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King of the board

Searcy teen competing in national chess tournament

By Angela Spencer

This article was published July 24, 2014 at 12:00 a.m.


Michael Kidd, 14, is a ninth-grade chess player from Searcy who is representing Arkansas in the Dewain Barber Tournament of K-8 Champions in Orlando, Fla. Michael’s favorite chess piece is the knight.

Like a knight striding across a checkered background, one Searcy teen is aiming for his opponents’ kings this coming week.

Michael Kidd will represent Arkansas in the Dewain Barber Tournament of K-8 champions in Orlando, Florida. He won the Arkansas Scholastic State Chess Tournament and will compete against other winners from all over the country.

Kidd, who is 14 years old, has been playing chess for seven years. This will be his second time to represent Arkansas in the national tournament, and he said he has worked on improving since last year.

“I needed to start paying more attention when I start moving my pieces, not see something and start moving immediately,” he said of what he learned from last year’s experience. “You have an hour and a half on the clock. You shouldn’t rush.”

Kidd said one thing he has worked on is not looking at his opponent, which is an important, yet unnatural, strategy.

“When you’re playing, you’re not supposed to look at the other person’s face because if they start thinking really hard, it can mess with your mind,” he said. “When it’s not my turn, I want to look up.”

Another challenge Kidd has had to face is a lack of other chess players in the area. This year’s state tournament consisted of only six players, compared to last year’s 15.

“When I was in seventh grade, I had to go to the high school for chess club,” he said. “I was beating the high-schoolers, and they usually got mad when I beat them.”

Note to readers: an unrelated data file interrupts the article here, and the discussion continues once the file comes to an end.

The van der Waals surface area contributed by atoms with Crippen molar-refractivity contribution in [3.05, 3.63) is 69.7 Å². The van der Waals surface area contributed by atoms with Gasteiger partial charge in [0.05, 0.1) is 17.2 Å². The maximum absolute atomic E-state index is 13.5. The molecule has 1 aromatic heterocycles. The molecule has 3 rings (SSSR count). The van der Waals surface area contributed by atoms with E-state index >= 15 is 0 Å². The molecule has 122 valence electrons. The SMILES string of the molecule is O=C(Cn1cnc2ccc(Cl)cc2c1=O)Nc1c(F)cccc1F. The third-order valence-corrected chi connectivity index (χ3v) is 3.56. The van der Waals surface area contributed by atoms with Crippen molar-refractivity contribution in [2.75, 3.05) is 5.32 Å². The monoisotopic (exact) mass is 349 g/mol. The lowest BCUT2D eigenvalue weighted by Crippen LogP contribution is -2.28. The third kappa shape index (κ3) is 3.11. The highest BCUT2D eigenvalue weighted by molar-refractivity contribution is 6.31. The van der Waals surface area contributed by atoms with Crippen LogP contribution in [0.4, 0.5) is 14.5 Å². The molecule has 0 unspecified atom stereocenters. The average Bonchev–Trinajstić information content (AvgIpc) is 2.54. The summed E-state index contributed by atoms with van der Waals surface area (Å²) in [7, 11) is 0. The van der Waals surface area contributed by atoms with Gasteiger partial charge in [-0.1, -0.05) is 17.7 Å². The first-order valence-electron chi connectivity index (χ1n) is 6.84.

Kidd will be a freshman at Searcy High School this year, and he said he has one friend at school who will play chess with him.

Earlier this summer, Kidd attended the 13th Annual Mid-South Summer Chess Camp in Memphis, where he met and played against many people.

“[The camp] was pretty cool because there were a bunch of Grandmasters and other people who were good,” Kidd said.

Kidd is also part of the Internet Chess Club, where he gets to virtually compete with people, and he said he has a phone app he can use to practice against people online.

Back in central Arkansas, Kidd has a chess coach, Tony Davis, with whom he has been working for several months.

Davis said he is very proud of what Kidd has already accomplished.

“He’s going to be my model student,” Davis said.

Chess players are rated based on their wins and losses. A higher rating indicates a stronger player. Points are gained when a player performs well or better than expected, and points are deducted when a player loses or doesn’t perform as well as expected. The amount added or deducted often depends on the rating of the opponent.

Kidd is rated at 898. Masters are generally rated at 2,200, and Grandmasters are rated at least 2,450, but there are other stipulations for Grandmasters as well.

Ultimately, Kidd said, he just wants to continue to improve his chess abilities.

“I just want to get good at it. I want to be able to play really well,” he said. “I want to be able to teach other people how to play so it will get really popular.”

Kidd will compete Saturday through Tuesday against children from all 50 states and the District of Columbia.

Staff writer Angela Spencer can be reached at (501) 244-4307 or


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